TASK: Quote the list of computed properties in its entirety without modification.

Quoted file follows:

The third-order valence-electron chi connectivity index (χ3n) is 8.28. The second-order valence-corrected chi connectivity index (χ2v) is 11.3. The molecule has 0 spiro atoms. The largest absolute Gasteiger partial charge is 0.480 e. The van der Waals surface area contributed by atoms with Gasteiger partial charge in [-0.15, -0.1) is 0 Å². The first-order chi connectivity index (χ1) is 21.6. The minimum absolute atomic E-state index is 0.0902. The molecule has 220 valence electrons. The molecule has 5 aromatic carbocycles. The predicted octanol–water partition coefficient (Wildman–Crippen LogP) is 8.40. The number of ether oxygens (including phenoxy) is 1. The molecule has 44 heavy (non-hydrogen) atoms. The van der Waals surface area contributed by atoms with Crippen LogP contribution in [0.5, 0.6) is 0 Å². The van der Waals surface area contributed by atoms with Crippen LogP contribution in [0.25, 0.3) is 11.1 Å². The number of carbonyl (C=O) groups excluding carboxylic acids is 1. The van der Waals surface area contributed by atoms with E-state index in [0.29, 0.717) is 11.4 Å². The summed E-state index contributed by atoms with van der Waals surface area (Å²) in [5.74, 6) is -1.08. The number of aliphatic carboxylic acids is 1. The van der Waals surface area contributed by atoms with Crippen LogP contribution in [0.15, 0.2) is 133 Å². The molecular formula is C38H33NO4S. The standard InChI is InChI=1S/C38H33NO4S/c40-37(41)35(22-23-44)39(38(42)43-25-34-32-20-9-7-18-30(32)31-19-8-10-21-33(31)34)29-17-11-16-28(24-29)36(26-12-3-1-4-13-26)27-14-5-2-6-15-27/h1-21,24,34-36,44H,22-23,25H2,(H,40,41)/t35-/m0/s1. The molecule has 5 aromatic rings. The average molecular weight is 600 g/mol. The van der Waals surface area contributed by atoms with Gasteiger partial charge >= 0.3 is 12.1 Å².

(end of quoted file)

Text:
The third-order valence-electron chi connectivity index (χ3n) is 8.28. The second-order valence-corrected chi connectivity index (χ2v) is 11.3. The molecule has 0 spiro atoms. The largest absolute Gasteiger partial charge is 0.480 e. The van der Waals surface area contributed by atoms with Gasteiger partial charge in [-0.15, -0.1) is 0 Å². The first-order chi connectivity index (χ1) is 21.6. The minimum absolute atomic E-state index is 0.0902. The molecule has 220 valence electrons. The molecule has 5 aromatic carbocycles. The predicted octanol–water partition coefficient (Wildman–Crippen LogP) is 8.40. The number of ether oxygens (including phenoxy) is 1. The molecule has 44 heavy (non-hydrogen) atoms. The van der Waals surface area contributed by atoms with Crippen LogP contribution in [0.5, 0.6) is 0 Å². The van der Waals surface area contributed by atoms with Crippen LogP contribution in [0.25, 0.3) is 11.1 Å². The number of carbonyl (C=O) groups excluding carboxylic acids is 1. The van der Waals surface area contributed by atoms with E-state index in [0.29, 0.717) is 11.4 Å². The summed E-state index contributed by atoms with van der Waals surface area (Å²) in [5.74, 6) is -1.08. The number of aliphatic carboxylic acids is 1. The van der Waals surface area contributed by atoms with Crippen LogP contribution in [0.15, 0.2) is 133 Å². The molecular formula is C38H33NO4S. The standard InChI is InChI=1S/C38H33NO4S/c40-37(41)35(22-23-44)39(38(42)43-25-34-32-20-9-7-18-30(32)31-19-8-10-21-33(31)34)29-17-11-16-28(24-29)36(26-12-3-1-4-13-26)27-14-5-2-6-15-27/h1-21,24,34-36,44H,22-23,25H2,(H,40,41)/t35-/m0/s1. The molecule has 5 aromatic rings. The average molecular weight is 600 g/mol. The van der Waals surface area contributed by atoms with Gasteiger partial charge >= 0.3 is 12.1 Å².